all photos by author.
As a photographer, I’ve never had band management ask me to check on a venue’s photography policy. But when Tim Reynolds publicist sent an email asking me to check on the photo policy for Blues Alley in Georgetown, I hopped on the phone.
“Yes, I’m a photographer and I’m scheduled to shoot the Tim Reynolds show you have coming up. What’s your photo policy?”
“We have no photo policy.”
“Oh, ok. So I’m good to go, anything else?”
“No, it’s a ‘no photo policy.’ We don’t allow photos at all.”
“But you can shoot the soundcheck if it’s okay with Tim’s management.”
I arrived at Blues Alley early in the afternoon on Friday, April 1st and waited…and waited…and waited some more. Apparently Tim was coming down from the NJ area and had hit awful traffic on 495. Having never been to Blues Alley before, I had plenty of time to take in the atmosphere and I really liked what I found. It is exactly what I’d picture a small jazz club to be in the 40’s and 50’s with very dim lighting, very small tables, exposed brick walls and low ceilings. It’s an intimate venue and I really enjoyed it. The staff was friendly and accommodating and I plan on going back in the future.
Scheduled to play two shows that evening, Tim arrived at 5:45, or about 15 minutes before doors were supposed to open for the 8pm show. Playing a solo acoustic set, Tim was accompanied by his road manager, Fluffy, and a two other guys who were selling merchandise. Tim carried in his guitars, his guitar stands and his pedal boards and set everything up by himself. I’ve shot a lot of bands from local, regional and international acts and to see someone who is pretty well known setting up his own equipment is an interesting experience. Reynolds barely uttered a word to anyone as he wasted no time in unpacking his gear and setting everything up. Moreover, he didn’t really seem to mind doing it. Two guitars, two pedal boards and 15 minutes later the soundcheck started and I began to snap away.
For me, it wasn’t that much different than shooting a concert, except I had more access than I normally do. Seeing Reynolds warming up during his soundcheck was a sight to behold as he played bits and pieces of his songs effortlessly. He’s so talented that it’s the only way I can think to describe how he comes across when he plays. The other thing I noticed is that he seems to zone out when he plays quickly; he doesn’t look at his hands, he doesn’t look at his guitar, he just stares ahead and seems to go to another place when he plays.
The soundcheck lasted for about 15 minutes and Reynolds went up to the green room while I posted up at a table in the corner and ordered dinner. The crowd filed in and before long Blues Alley was packed. It was an interesting crowd, I expected a lot of younger people who would look like Dave Matthews fans, but it was a mix of older people who could pass for your grandparents, middle aged people and some teenagers. At 8 o’clock, Tim promptly came downstairs, took the stage and the show began.
He started his show with a song consisting of a lot of pedal work which allowed his acoustic guitar to almost sound like a sitar. I think best thing about his whole performance is the tones and emotions that Reynolds is able to coax from his instrument. Throughout the night the mood changed from bright and happy to dark and grim. In this intro, the tones were warm, the tempo was slow and it could lull you to sleep.
Reynolds followed the intro with a song called “Hopeful Heresy” an upbeat song with cheerful tones. One thing I tried to determine throughout the night is what kind of style you could categorize his music. Is it classical guitar? Blues? Funk? Rock? He certainly seems to borrow from all these styles and mixes it together. I can’t tell you what kind of music he plays because it transcends categories; it’s just damn good and impressive.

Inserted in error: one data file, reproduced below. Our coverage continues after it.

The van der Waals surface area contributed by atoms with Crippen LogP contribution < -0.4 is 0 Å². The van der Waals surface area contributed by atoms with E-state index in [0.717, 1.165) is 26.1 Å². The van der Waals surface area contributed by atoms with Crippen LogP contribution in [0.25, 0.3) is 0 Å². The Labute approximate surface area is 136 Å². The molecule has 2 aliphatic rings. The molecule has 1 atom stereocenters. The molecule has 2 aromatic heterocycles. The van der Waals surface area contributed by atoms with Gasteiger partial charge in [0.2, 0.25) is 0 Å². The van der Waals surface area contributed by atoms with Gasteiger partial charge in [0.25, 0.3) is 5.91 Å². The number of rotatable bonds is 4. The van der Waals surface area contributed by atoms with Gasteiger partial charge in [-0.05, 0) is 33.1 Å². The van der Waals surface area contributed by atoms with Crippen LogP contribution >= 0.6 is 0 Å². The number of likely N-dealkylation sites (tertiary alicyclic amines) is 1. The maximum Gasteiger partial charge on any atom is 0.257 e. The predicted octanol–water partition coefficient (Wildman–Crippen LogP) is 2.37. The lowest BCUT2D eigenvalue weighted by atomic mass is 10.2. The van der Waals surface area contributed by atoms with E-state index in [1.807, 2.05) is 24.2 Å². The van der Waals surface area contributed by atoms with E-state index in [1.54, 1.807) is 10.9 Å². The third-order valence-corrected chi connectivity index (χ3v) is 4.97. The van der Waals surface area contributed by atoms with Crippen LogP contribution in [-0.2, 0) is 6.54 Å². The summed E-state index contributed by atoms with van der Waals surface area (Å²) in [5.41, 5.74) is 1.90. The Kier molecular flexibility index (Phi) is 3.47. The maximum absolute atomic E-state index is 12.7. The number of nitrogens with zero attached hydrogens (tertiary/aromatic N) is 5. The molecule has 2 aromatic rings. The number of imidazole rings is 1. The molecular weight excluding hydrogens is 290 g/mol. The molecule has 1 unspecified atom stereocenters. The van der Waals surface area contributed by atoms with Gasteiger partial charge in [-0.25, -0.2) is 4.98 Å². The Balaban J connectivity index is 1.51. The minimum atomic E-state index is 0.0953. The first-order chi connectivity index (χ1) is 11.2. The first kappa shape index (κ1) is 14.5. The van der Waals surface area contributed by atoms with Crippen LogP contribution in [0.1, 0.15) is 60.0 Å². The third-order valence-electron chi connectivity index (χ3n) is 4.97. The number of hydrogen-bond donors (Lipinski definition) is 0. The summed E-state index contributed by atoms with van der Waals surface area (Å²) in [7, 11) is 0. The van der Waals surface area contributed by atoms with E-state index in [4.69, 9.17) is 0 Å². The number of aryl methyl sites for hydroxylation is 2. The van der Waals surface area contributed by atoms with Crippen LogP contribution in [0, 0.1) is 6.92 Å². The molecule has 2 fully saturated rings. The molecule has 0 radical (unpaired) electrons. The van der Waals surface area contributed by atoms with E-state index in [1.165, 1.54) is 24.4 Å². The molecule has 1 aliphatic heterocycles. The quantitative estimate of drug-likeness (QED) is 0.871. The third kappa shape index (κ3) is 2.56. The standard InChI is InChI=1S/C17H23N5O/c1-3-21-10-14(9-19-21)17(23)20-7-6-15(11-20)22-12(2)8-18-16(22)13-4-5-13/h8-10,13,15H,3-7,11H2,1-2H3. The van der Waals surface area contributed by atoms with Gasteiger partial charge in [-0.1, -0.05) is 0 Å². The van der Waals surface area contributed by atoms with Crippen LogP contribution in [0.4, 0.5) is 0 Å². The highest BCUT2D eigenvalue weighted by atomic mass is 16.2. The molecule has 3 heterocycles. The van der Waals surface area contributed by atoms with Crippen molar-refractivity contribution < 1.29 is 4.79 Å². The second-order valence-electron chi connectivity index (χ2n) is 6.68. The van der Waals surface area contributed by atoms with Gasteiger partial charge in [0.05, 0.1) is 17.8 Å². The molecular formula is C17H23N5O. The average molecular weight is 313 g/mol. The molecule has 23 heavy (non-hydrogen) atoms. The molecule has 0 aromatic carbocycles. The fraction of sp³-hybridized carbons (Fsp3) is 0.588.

The highlight of the performance was about halfway through when Reynolds played a song called “Sinceritox,” a song you might hear in a Western movie when the gunslingers are riding into town and looking for a battle. He followed that song up with “Ancestors,” a song with an intense, driving beat which matched well with his vocals. Tim only sang on about 3 or 4 songs throughout the night but the more I listen to his voice the more it grows on me. As the song wound down and the crowd began it’s applause, Reynolds cut them off by launching into a furious, frantic solo that only got faster and faster. For me, it was the pinnacle of the night as I can’t recall seeing anyone play that fast before and Reynolds did it in his effortless fashion. I don’t think he played a bad note the entire night. He just doesn’t miss.
After a few more songs, Reynolds emptied out his bag of tricks on a 5 minute that consisted of different sound effects. He’d play a few notes, then quickly bend over and reach down to play with the dials and knobs on his pedal board, creating a soundscape that you might find in a Pink Floyd album. By the end of it, nothing sounded like an acoustic guitar as there were different echoes and sounds ricocheting all around the club. A few people stood up to see what Reynolds was doing as he was hunched over his pedal boards while he was creating his sounds. It was like nothing I’d ever heard before and he ended the song with a wry smile.
What an amazing night and an amazing show! I said similar things in my review of last months TR3 (Reynolds’ full band) performance, but he is an absolute guitar master. After seeing him in an acoustic solo environment I’m even more convinced that there’s nothing he can’t do on a guitar. If you want to get a feeling for what this show was like, I suggest you pick up “The Limbic System,” his 2010 double disc acoustic release.